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The Digital Scene - Leeds

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Nicole Barbosa

Senior Online PR Executive

Imagine a map of the world. On the map are two colours of pins. There are green pins for areas that are leading the digital technology industry and red pins for those who are following at a slower pace. Now stand back and examine the pins.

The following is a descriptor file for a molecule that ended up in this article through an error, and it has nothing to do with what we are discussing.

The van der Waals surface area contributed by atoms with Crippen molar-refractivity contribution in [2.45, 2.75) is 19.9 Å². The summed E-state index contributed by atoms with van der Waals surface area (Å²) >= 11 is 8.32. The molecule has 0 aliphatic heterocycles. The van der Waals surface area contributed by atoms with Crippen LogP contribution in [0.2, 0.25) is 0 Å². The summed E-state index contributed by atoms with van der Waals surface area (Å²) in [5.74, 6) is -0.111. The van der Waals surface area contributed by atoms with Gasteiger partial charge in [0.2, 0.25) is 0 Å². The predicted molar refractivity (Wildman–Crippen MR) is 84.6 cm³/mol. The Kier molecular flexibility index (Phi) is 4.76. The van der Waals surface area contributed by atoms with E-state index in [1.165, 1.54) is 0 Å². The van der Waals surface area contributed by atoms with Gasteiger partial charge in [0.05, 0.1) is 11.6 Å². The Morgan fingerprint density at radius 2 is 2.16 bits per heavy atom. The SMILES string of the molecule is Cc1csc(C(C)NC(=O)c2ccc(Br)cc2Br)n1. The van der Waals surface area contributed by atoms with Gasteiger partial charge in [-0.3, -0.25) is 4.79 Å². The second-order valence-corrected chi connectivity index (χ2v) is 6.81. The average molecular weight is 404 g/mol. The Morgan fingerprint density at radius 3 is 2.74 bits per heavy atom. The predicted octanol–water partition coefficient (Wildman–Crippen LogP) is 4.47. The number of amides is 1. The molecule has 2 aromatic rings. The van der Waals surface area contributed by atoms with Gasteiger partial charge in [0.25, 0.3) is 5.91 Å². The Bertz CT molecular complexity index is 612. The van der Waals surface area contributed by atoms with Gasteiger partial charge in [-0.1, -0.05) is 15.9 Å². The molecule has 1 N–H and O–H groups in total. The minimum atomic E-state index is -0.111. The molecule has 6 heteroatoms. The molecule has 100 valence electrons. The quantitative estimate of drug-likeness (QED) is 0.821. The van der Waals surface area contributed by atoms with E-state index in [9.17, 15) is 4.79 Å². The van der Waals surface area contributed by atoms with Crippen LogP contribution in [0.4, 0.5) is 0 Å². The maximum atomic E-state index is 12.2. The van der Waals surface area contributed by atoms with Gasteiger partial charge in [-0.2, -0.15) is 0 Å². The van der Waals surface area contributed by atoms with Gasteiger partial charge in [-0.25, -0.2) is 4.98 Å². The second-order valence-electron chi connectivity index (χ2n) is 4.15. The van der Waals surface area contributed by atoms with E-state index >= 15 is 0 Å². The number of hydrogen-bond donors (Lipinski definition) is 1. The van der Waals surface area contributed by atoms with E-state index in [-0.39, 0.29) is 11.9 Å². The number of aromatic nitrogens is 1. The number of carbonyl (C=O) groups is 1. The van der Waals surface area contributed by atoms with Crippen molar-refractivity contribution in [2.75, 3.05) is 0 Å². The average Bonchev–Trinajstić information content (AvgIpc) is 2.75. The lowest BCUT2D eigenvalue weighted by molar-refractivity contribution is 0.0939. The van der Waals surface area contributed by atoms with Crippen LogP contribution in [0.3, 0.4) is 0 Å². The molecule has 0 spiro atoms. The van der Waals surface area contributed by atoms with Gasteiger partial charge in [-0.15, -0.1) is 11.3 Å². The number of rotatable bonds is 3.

At first glance, your eyes would probably be drawn to the blob of green pins in northern California or Silicon Valley, which is home to eBay, Facebook and Google and quickly being nicknamed the tech capital of the world. Then you would probably move your eyes to the second blob of green pins in the east, which would include Singapore, Tokyo and Hong Kong where most mobile technology is dreamed up. You would probably even see green pins in New York and Stockholm but what about the UK? Where do they fit in this green/red pin scenario? Five years ago I would have said the UK was definitely full of red pins but now, cities like Manchester, Birmingham and Liverpool are raising awareness of the local digital talent. However, the city that made headlines in 2011, both locally and nationally, is Leeds. Some of the most innovative and successful digital agencies are based in Leeds and it is obvious with the fresh and unique talent showcased all over the city.  However, in the last two years agencies in Leeds that are in high demand and ahead of the digital curve are rebranding and revising their strategy to include more than just the basic digital marketing offering. By adding innovative designers and marketers, agencies are able to utilise the local talent and offer world-class services for their clients. Keith Wakefield, Leader of Leeds City Council, said he agrees and is devoted to making Leeds one of the best cities in the UK with a thriving digital sector to match. ''We are a hugely ambitious city. To remain competitive our businesses have to be in a position to take advantage of the opportunities enhanced digital connectivity provides.'' One opportunity for businesses to do this: the Leeds Digital Festival, which will be held for the fifth year in 2012. Thousands from Leeds celebrate the digital technology scene in November with events, seminars and social events that not only showcase the true spirit of 'digital' in Leeds but also its uniqueness. While the last three years have seen a great representation of support, it was last year's festival that really made an impression on other agencies and digital enthusiasts across the UK and world. From digital lunches to digital photography projects, the 2011 Leeds Digital Festival definitely got the attention it deserved. ''There is no doubt we have the talent," said Councillor Wakefield. ''The Leeds Digital festival provides a great example of the creativity and dynamism that exists within our digital sector.'' Leanne Buchan, who headed the festival last year, said that while cities like Manchester may have a stronger reputation and legacy of being 'digital', the scene in Leeds is newer which is much more exciting. ''The thing I loved most about the Leeds Digital Festival was that it was about Leeds. It’s important to look at other cities and keep up to date with what’s happening but the digital festival was the first time we collectively created events and a platform that was purely about what was happening in or of interest to the Leeds digital scene. It was also the first time this event became relevant to a national audience as it was simply about great digital work, or issues relevant to that sector and less about trying to pitch us against another city.'' So why does Leeds have such a thriving digital scene? The honest answer: while I don't think it necessarily earns the accolade 'digital city' of the north, Leeds has indeed earned the right to be a front runner for other cities who deem themselves the main contenders. The one thing Leeds continues to play on is its ability to be unique. Rather than the inclination to compare, I think Leeds is in a league of its own. ''Digital is so prevalent and such a growth sector that even London doesn’t have the stronghold it once had anymore,'' said Leanne.' 'As technology continues to grow and push boundaries, the focus becomes less about who’s top dog and more about the quality of the work, the ethos of the community and ability to stay competitive in a tough market.'' While the recession may have blown a strong wind over the UK economy, leaving cities like London out in the cold, Leeds's digital scene is safe and sound, stuck in tight with its green pin. If you have been to the Leeds Digital Festival, what did you think? Share your experiences and comments below.